A robustness standard was applied to this file and then the setup was modified in such a way that all possible variations of noise variables relevant to the split results in the drawing operation were represented in the best way. A few process parameters were also introduced as design variables to allow for the easiest solution, wherever problems were detected. The setup that was applied is shown in the image on the right.
The use of two values for most of the parameters was due to the existence of two different material thicknesses in the tailored blank. As only the split tendency in the first draw operation would be evaluated, all other operations were skipped and only the results at the end of draw operations were recorded. Thus, the time of calculation was significantly reduced.
The first objective was to verify if the regions subject to splits in production were correctly correlated in the robustness analysis. After that the variables most influencing the problems in each region were checked. This information was used to verify if a relationship between identified causes and actual splitting could be found using the available “real world” data, confirming the accuracy of the robustness analysis. Actions to eliminate the problems could then be taken by our customer using the information obtained from the simulation.
Our result was sent to the customer. Now they were able to compare the critical points indicated by AutoForm with the actual splitting points observed in production. It was explained to them that these points were mostly prone to splits in production, depending on the real values of the sheet, material and process parameters. This result is shown in the below image.
Fig. 3: Robustness results
Also, a verification of the most influent variables in these points was performed, as shown in the image below:
Fig. 4: Most influencing variables regarding robustness
It was observed that at the two upper corners of the part the most influencing (Dominant) variable was the friction coefficient, while for the regions close to the weld line of the tailored blank the most important factor was the thickness of the thicker sheet. Specifically for the upper left corner, the thicknesses of both sheets are also important variables.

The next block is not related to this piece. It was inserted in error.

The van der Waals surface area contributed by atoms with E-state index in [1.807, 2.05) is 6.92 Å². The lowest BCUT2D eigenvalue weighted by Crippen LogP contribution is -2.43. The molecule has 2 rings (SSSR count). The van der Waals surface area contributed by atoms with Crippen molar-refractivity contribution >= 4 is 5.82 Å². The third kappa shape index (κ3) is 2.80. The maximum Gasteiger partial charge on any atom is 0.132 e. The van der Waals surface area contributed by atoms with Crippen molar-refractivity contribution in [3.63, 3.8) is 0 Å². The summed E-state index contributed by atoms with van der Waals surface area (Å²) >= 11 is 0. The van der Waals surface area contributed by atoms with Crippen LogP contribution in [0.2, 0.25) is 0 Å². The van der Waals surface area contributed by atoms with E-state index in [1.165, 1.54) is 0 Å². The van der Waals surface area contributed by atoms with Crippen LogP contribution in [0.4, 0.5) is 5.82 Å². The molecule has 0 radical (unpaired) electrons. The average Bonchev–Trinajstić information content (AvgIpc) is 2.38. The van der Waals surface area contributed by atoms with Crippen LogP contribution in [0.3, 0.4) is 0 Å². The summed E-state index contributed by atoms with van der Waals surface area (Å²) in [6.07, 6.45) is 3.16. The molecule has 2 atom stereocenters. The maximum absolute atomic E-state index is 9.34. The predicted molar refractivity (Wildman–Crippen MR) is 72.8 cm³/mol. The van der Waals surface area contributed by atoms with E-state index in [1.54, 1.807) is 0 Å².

Our customer’s engineers compared these results with their statistic of historic production and realized that the critical regions revealed by the AutoForm’s robustness analysis showed a very good match with what they were observing in practice. They then sent the below images to us:
Fig. 5: Customer report with pictures of real splits.
It now became clear that the most critical points in the part are the ones with the splitting failures dominated by the thickness of the sheets, mainly the thickest one. When the thicker sheet appears in its highest thickness it is more rigid, and thus its displacements are smaller, forcing the thinner sheet to displace more, developing a higher level of stretching and so became more susceptible to splits.
Our customer’s engineers informed us that the thickness was not among the parameters being evaluated to identify the causes of the production problems until they got these results from AutoForm-Sigmaplus. Thus they had no data to directly check the correlation between the sheet thickness and the splitting failures in production. However, their Materials Receipt Department has a register of the weight of each steel coil received and used for production, so an indirect cross-check between this parameter and the occurrence of production problems was possible. A clear correlation was found between the heavier coils and the occurrence of splitting problems in production. This confirmed the accuracy of AutoForm’s robustness evaluation, and gave the customer useful information to find a solution for the production problems the company is facing.
For the customer, in terms of savings the elimination of this 25% scrap rate from production has already given a saving of BRL 550.000,00 in direct cost for a period of six months! In Euros that’s over €130,000.00, whereby the direct cost includes only scrap and downtime, without consideration to maintenance etc. This massive saving is for left and right side door panel alone.
Leandro G. Cardoso, AutoForm Brazil.